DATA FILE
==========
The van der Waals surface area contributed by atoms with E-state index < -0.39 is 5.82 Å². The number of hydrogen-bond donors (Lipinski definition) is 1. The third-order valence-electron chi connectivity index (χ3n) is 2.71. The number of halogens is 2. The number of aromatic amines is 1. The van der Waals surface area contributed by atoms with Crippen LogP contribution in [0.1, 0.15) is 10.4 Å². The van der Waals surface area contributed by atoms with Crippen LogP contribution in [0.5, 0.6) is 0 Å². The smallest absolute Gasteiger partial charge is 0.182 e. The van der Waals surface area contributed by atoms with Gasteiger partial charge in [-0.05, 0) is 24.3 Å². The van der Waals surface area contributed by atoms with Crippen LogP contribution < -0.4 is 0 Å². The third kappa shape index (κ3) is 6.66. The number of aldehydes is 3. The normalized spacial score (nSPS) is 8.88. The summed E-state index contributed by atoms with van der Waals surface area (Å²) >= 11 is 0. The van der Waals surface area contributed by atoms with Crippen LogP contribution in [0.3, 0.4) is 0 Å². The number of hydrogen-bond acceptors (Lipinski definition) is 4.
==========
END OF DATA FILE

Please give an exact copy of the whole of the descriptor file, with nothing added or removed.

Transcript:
The van der Waals surface area contributed by atoms with E-state index < -0.39 is 5.82 Å². The number of hydrogen-bond donors (Lipinski definition) is 1. The third-order valence-electron chi connectivity index (χ3n) is 2.71. The number of halogens is 2. The number of aromatic amines is 1. The van der Waals surface area contributed by atoms with Crippen LogP contribution in [0.1, 0.15) is 10.4 Å². The van der Waals surface area contributed by atoms with Crippen LogP contribution in [0.5, 0.6) is 0 Å². The smallest absolute Gasteiger partial charge is 0.182 e. The van der Waals surface area contributed by atoms with Gasteiger partial charge in [-0.05, 0) is 24.3 Å². The van der Waals surface area contributed by atoms with Crippen LogP contribution < -0.4 is 0 Å². The third kappa shape index (κ3) is 6.66. The number of aldehydes is 3. The normalized spacial score (nSPS) is 8.88. The summed E-state index contributed by atoms with van der Waals surface area (Å²) >= 11 is 0. The van der Waals surface area contributed by atoms with Crippen LogP contribution in [0.3, 0.4) is 0 Å². The number of hydrogen-bond acceptors (Lipinski definition) is 4.